Michael Stone added that without attractive town-centre nightlife, Maidenhead loses potential tourist and local visitor business. “The Thames runs nearby and its potential is underutilised.”
Sarah Dean noted the town-centre’s long-term need of significant investment. “There’s not the cafe/bar/restaurant culture seen in neighbouring towns such as Marlow and Henley.” Apart from buying the basics, Maidenhead was not a first-choice shopping destination, nor a place at weekends for families with small children.
A local resident since 1976, Ross Wilson felt that Maidenhead’s town-centre retail service offering had been “appalling” for many years. Most discerning consumers had changed their allegiance from Maidenhead to better provided local towns.
“Equally, despite some extremely fine businesses in and around Maidenhead (often located in small industrial estates) and a nucleus of committed professionals in the town, there is no obvious business community hub.”
However, Mark Harris felt Maidenhead was now “an improving location with both commercial and residential developers focusing on upgrading the town-centre.”
Stone concurred with Egan, who said: “There is currently an air of optimism in Maidenhead, not least because of the town-centre developments that have started, Crossrail and Western Rail Access to Heathrow (WRAtH). There are clearly a number of factors at play now, and one hopes that they will create a winning combination.”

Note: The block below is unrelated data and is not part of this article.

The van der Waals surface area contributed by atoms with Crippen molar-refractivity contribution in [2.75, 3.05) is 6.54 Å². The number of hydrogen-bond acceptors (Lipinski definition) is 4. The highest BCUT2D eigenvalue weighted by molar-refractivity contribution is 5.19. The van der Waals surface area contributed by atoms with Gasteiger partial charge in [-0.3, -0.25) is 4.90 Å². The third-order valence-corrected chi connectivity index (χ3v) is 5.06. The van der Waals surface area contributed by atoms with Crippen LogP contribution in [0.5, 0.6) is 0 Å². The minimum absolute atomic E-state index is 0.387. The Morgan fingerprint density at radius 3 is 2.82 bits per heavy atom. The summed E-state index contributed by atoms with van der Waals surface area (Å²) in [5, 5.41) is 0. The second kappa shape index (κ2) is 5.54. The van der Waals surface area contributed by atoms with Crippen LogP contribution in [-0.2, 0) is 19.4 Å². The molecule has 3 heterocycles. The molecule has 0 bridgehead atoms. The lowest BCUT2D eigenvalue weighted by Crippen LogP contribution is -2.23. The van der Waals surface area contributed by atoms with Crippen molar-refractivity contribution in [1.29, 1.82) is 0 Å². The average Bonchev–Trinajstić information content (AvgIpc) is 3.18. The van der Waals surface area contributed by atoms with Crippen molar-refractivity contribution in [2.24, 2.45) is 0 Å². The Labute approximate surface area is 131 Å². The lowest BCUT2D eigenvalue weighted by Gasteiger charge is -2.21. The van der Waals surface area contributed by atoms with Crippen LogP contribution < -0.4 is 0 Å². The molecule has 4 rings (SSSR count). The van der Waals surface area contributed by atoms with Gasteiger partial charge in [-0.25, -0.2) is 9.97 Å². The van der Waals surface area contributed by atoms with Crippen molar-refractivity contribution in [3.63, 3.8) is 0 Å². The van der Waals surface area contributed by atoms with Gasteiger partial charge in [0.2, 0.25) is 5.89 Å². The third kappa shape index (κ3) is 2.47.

Cllr Wilson said: “The latest news in town is that restaurant and café space at Chapel Arches is coming to market and several national chains have expressed interest. The heart is being revived and a waterside café culture is on its way to becoming reality.”
… with high hopes for its PRoM
In 2007, the Royal Borough of Windsor & Maidenhead set up the Partnership for the Regeneration of Maidenhead (PRoM), which in 2008 launched a comprehensive 20-year vision and Area Action Plan (AAP) for rejuvenating the town-centre – “the most exciting regeneration of Maidenhead in its history.” Ironically, recessionary inactivity provided valuable ‘thinking time’ for the PRoM planners.
PRoM’s AAP was approved and adopted in 2011. It identified six key opportunity areas (OAs) for specific regenerative development – overall, an estimated £1billion town-centre investment. There is now activity in all six OAs. “It is very encouraging that organisations, like Rotary, the Chamber, Town Partnership, Civic Society and other stakeholders are wholeheartedly behind the regeneration programme and playing their part to ensure we get the best result,” said ProM chairman Bob Dulson.
“We expected that the OAs would act as catalysts for investment in other parts of the town, and that is now happening.”